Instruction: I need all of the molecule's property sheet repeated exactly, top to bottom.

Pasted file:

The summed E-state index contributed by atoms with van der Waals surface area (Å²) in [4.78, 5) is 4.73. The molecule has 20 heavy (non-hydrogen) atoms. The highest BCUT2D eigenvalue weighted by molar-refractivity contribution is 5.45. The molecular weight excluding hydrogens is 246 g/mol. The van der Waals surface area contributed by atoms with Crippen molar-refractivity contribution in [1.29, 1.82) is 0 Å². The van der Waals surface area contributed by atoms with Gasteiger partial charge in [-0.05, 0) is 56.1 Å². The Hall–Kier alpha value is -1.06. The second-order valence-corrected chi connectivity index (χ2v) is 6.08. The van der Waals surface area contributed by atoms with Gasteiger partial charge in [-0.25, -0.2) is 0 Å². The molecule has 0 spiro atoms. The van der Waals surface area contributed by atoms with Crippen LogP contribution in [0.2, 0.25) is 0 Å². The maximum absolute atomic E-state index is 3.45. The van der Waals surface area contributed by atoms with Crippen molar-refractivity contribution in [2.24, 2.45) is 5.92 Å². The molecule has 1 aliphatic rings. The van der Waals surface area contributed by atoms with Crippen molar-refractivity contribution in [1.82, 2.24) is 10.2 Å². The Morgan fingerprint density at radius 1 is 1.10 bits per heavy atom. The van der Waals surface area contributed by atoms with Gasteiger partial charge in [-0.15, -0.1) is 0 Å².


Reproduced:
The summed E-state index contributed by atoms with van der Waals surface area (Å²) in [4.78, 5) is 4.73. The molecule has 20 heavy (non-hydrogen) atoms. The highest BCUT2D eigenvalue weighted by molar-refractivity contribution is 5.45. The molecular weight excluding hydrogens is 246 g/mol. The van der Waals surface area contributed by atoms with Crippen molar-refractivity contribution in [1.29, 1.82) is 0 Å². The van der Waals surface area contributed by atoms with Gasteiger partial charge in [-0.05, 0) is 56.1 Å². The Hall–Kier alpha value is -1.06. The second-order valence-corrected chi connectivity index (χ2v) is 6.08. The van der Waals surface area contributed by atoms with Gasteiger partial charge in [-0.25, -0.2) is 0 Å². The molecule has 0 spiro atoms. The van der Waals surface area contributed by atoms with Crippen LogP contribution in [0.2, 0.25) is 0 Å². The maximum absolute atomic E-state index is 3.45. The van der Waals surface area contributed by atoms with Crippen molar-refractivity contribution in [2.24, 2.45) is 5.92 Å². The molecule has 1 aliphatic rings. The van der Waals surface area contributed by atoms with Crippen molar-refractivity contribution in [1.82, 2.24) is 10.2 Å². The Morgan fingerprint density at radius 1 is 1.10 bits per heavy atom. The van der Waals surface area contributed by atoms with Gasteiger partial charge in [-0.15, -0.1) is 0 Å².